It was December 1957, and Naftali Dulitzky, a wealthy Tel Aviv businessman, was asked by the Rebbe to donate a very large sum for the fledgling neighborhood in Kfar Chabad. Dulitzky obeyed, and in the end learned that both spiritual and material rewards were far greater. The Avner Institute presents this amazing encounter, where the Chassid who fretted over giving away a bit too much ultimately learned to trust the Rebbe’s promise of repayment.
The following encounter was told by members of the Dulitzky family:
“It was Kislev 1957, Eight years had passed since Rabbi Yosef Yitzchok Schneersohn, the previous Lubavitcher Rebbe, founded Kfar Chabad, and the abandoned Arab village transformed into a Lubavitcher stronghold. But there was one problem: no more apartments were available. As more and more Chassidim found themselves turned away, they wrote in despair to the current Rebbe.
The Rebbe, who since 1955 had begun contacting Zalman Shazar (later President of Israel) about the new neighborhood in Kfar Chabad, guaranteed to find sources of funding. He also wrote to Chabad askanim [businessmen] in Eretz Yisroel, demanding action. On 10 Kislev 5718/Dec. 3, 1957 the Rebbe wrote Shazar the following letter:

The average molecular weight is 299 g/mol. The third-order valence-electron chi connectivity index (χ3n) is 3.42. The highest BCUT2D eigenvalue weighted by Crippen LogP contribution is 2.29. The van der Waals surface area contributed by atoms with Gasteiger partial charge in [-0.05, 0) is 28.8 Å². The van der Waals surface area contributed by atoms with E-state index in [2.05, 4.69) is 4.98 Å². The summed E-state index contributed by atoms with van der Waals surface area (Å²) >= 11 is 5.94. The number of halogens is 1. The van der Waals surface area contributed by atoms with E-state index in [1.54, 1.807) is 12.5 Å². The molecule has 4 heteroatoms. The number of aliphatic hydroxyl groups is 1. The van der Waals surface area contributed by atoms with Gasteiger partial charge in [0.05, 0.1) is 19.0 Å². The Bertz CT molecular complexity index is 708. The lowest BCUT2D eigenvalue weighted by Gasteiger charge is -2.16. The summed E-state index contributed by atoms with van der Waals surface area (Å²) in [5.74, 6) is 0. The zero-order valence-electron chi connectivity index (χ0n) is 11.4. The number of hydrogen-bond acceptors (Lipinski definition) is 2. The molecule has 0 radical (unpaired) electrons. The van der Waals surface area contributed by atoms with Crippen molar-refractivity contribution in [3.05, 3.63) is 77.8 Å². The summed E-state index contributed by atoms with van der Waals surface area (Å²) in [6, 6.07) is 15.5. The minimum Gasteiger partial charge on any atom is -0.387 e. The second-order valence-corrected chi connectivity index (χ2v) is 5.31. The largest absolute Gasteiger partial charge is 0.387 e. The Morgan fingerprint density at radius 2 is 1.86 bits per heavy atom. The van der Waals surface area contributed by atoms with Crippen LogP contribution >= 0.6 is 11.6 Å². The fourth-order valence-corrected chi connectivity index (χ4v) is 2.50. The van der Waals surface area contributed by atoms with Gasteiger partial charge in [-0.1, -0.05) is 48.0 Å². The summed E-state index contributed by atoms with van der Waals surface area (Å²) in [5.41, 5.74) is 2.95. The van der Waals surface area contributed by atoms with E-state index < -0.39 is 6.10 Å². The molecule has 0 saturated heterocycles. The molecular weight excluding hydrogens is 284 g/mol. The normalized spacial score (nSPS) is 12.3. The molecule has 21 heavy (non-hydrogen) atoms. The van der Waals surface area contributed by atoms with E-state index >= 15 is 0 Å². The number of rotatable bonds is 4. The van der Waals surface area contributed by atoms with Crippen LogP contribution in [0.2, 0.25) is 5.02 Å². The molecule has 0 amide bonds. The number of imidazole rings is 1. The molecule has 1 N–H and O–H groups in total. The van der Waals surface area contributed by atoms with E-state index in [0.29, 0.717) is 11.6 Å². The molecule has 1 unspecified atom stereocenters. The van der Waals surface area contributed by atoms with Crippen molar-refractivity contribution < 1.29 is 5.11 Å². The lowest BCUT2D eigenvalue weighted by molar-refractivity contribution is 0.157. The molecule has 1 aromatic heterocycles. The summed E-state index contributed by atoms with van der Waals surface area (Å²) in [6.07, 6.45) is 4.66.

. . . . Since I am very optimistic regarding what I wrote to you in my previous letter, that you should participate in the farbrengen in Kfar Chabad on the Yom KaGeula, Chag HaChagim, Yud-Tes Kislev, the day of the geula [redemption] and victory of the Alter Rebbe and with him, Toras Hachassidus and its matters, it’s an auspicious time to announce about the neighborhood at the farbrengen. Great is a Chassidishe farbrengen to break down walls and remove barriers, including the barrier between the good and desirable—and the possible, that there be full possibility, and that it come to fruition in the total fulfillment of the good and desirable.
Put simply, the Rebbe asked Shazar to officially announce the new neighborhood in Kfar Chabad, and the Rebbe set the date: 19 Kislev 5718/Dec. 12, 1957, nine days later.
Shazar followed orders: at the main 19 Kislev event in Kfar Chabad he announced a new Chabad neighborhood. In his next letter, the Rebbe thanked him.
The new neighborhood had become a fact. The only question remained: where would the money come from? No one knew what would take place a few hours later at the Rebbe’s farbrengen in Crown Heights—an amazing story that began at that farbrengen, continued in Belgium, and concluded some months later in Eretz Yisroel.
New Heavens/New Earth
In a private audience several days before the farbrengen, R’ Pinye Altheus was asked by the Rebbe about the finances of building up the new neighborhood in Kfar Chabad. R’ Pinye replied sadly that the situation was dire and the wealthy people not as generous as anticipated.